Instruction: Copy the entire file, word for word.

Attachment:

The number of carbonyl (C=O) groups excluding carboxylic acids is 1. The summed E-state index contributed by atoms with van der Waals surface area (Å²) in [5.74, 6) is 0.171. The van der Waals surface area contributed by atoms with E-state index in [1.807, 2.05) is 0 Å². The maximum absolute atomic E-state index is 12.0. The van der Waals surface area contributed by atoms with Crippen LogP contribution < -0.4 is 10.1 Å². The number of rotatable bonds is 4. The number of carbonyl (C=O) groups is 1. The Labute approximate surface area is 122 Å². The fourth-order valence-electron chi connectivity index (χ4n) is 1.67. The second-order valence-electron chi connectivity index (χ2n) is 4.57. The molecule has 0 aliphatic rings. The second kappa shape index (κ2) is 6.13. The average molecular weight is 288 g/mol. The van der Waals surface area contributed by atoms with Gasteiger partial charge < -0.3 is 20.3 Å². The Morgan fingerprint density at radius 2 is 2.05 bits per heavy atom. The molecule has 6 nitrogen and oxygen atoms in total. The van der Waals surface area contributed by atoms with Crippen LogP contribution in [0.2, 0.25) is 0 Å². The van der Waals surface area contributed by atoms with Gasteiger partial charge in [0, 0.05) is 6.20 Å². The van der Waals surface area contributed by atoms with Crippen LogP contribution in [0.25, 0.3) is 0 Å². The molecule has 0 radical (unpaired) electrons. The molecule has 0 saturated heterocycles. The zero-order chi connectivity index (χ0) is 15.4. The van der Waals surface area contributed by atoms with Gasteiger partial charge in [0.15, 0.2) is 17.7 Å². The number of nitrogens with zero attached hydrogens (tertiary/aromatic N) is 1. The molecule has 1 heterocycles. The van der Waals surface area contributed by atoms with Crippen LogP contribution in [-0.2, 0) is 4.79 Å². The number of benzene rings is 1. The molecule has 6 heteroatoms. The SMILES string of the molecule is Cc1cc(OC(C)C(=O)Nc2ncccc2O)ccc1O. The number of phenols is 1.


The number of carbonyl (C=O) groups excluding carboxylic acids is 1. The summed E-state index contributed by atoms with van der Waals surface area (Å²) in [5.74, 6) is 0.171. The van der Waals surface area contributed by atoms with E-state index in [1.807, 2.05) is 0 Å². The maximum absolute atomic E-state index is 12.0. The van der Waals surface area contributed by atoms with Crippen LogP contribution < -0.4 is 10.1 Å². The number of rotatable bonds is 4. The number of carbonyl (C=O) groups is 1. The Labute approximate surface area is 122 Å². The fourth-order valence-electron chi connectivity index (χ4n) is 1.67. The second-order valence-electron chi connectivity index (χ2n) is 4.57. The molecule has 0 aliphatic rings. The second kappa shape index (κ2) is 6.13. The average molecular weight is 288 g/mol. The van der Waals surface area contributed by atoms with Gasteiger partial charge < -0.3 is 20.3 Å². The Morgan fingerprint density at radius 2 is 2.05 bits per heavy atom. The molecule has 6 nitrogen and oxygen atoms in total. The van der Waals surface area contributed by atoms with Crippen LogP contribution in [0.2, 0.25) is 0 Å². The van der Waals surface area contributed by atoms with Gasteiger partial charge in [0, 0.05) is 6.20 Å². The van der Waals surface area contributed by atoms with Crippen LogP contribution in [0.25, 0.3) is 0 Å². The molecule has 0 radical (unpaired) electrons. The molecule has 0 saturated heterocycles. The zero-order chi connectivity index (χ0) is 15.4. The van der Waals surface area contributed by atoms with Gasteiger partial charge in [0.15, 0.2) is 17.7 Å². The number of nitrogens with zero attached hydrogens (tertiary/aromatic N) is 1. The molecule has 1 heterocycles. The van der Waals surface area contributed by atoms with Crippen LogP contribution in [-0.2, 0) is 4.79 Å². The number of benzene rings is 1. The molecule has 6 heteroatoms. The SMILES string of the molecule is Cc1cc(OC(C)C(=O)Nc2ncccc2O)ccc1O. The number of phenols is 1.